Investigation of sustainable water use and blue water scarcity at state and monthly scales
Document TypePhD thesis
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© 2018 Dr. Naveen Joseph
India is the second most populous country and the largest freshwater consumer in the world. The country faces severe freshwater scarcity primarily driven by increasing water demand and declining freshwater availability. Large-scale assessments using distributed hydrological models have become an important tool to quantify the impacts of global climate change and water use changes on water resources sustainability. The current large-scale assessments, however, need improvement in accounting for industrial and environmental water demand as most of these assessments may not include sufficiently accurate estimates of these water demands. This thesis aims to develop a large-scale assessment framework to estimate sustainable water use and water footprint in India via the combined use of a global earth system model and a census-based statistical database. The core part of this research focuses on developing a modelling framework and applying it for estimating the blue water scarcity in India. The modelling is carried out for the period 1991–1999 at a spatial resolution of 50 km x 50 km and a monthly timescale. As a measure of deficiency in water supply relative to water demand, Water Stress Index (WSI) and Per-capita Available Water (PAW) are used in this study, consistent with Sustainable Development Goal 6.4.2 of the United Nations. WSI is defined as the ratio of total water withdrawal to total available water, and PAW is defined as the ratio of total available water to the total population. The total available water is modelled as the sum of surface and sub-surface runoff using the Community Land Model, CLM 4.0, developed by the National Centre for Atmospheric Research (NCAR) of the US. The total water withdrawal is defined as the sum of the irrigation, industrial, domestic and environmental water uses. These water withdrawals are modelled using census-based statistical data collected from various national and state governmental organisations in India. This thesis provides a detailed review of large-scale water resources assessments and the methods by which blue water scarcity is quantified. The review identified that the selection of appropriate spatial and temporal scales of assessment is critical. By refining the spatial scale from country to state and the temporal scale from annual to monthly time steps, water scarcity is better captured due to the distinctive seasonality of water availability and demand. Moreover, the analysis suggests alternative methods to better quantify the available water and various water uses in large-scale modelling frameworks. Further, it highlights the importance of using satellite observations of soil water, snow water and groundwater to improve the overall water budget. Following the methods discussed in the review, this thesis estimates the industrial water use in India by incorporating datasets on industrial production, industrial consumables, economic and technological development indicators. The study generates time-series of state-wise monthly industrial water demand in India for the period 1991 to 2010. The state of Maharashtra and Tamil Nadu lead the volume of industrial water use in India, and most of the states show a consistent increasing temporal pattern. The research also shows that industrial water use exhibits seasonality with higher water use during March and less seasonal fluctuations from April to September. Domestic water use in India from 1971 to 2010, at state-scale and monthly time-steps, is estimated by incorporating indicators of population and economic development. The analysis identifies an exponential increase in per-capita domestic water use across the country consistent with the rise in per-capita Gross Domestic Product (GDP). The state of Uttar Pradesh leads the domestic water use followed by Maharashtra and Andhra Pradesh. The seasonal variation in domestic water use is modelled using air temperature as an indicator. The significance of this thesis lies in quantifying blue water scarcity by compiling each of the components of total available water and total water demand. The analysis also incorporates the excess water component, which is the amount of water remaining after meeting the demands at each time step. It is found that around 0.62 billion people in India face severe water stress (WSI > 0.4) at least one month every year during the period from 1991 to 1999. Moreover, the research identified severe groundwater depletion in the states of Gujarat, Rajasthan and Tamil Nadu. Water scarcity is more severe in Gujarat, Rajasthan, Maharashtra and Uttar Pradesh with Rajasthan facing severe water stress for more than 90% of the analysis period. The thesis also highlights the significance of incorporating environmental flows and reservoir-storage component into the water scarcity framework. When the environmental flow is neglected, it results in an underestimation of water stress by 10 – 15% and reservoir component reduces severe water stress for 0.1 – 0.2 billion people in the country.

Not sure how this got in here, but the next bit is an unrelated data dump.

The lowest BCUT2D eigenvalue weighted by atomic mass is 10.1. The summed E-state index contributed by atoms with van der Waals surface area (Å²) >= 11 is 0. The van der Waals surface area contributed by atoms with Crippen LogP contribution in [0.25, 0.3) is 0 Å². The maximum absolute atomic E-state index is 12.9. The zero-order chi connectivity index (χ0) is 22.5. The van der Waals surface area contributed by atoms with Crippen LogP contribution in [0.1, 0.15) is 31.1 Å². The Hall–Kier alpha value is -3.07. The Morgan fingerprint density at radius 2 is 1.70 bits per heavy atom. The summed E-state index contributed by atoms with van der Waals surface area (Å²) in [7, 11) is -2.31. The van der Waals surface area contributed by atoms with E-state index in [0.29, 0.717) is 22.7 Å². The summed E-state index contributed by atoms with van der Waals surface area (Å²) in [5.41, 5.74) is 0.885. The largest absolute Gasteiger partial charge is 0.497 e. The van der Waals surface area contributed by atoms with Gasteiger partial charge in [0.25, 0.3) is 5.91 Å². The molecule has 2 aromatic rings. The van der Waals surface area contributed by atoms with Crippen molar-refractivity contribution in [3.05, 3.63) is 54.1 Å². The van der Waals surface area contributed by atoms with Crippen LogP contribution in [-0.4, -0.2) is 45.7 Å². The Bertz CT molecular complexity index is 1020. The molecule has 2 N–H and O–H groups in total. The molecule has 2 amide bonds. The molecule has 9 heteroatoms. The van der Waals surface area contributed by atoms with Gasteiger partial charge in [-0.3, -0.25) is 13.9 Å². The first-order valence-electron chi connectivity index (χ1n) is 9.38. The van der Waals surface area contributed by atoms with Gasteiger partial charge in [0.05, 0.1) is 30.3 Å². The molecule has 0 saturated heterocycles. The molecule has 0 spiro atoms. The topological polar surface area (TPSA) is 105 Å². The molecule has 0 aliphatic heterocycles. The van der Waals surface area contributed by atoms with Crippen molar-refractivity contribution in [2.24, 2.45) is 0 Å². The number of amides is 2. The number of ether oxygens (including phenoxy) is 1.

Keywordsblue water scarcity; sustainable water use; water footprint; large-scale water resources assessment
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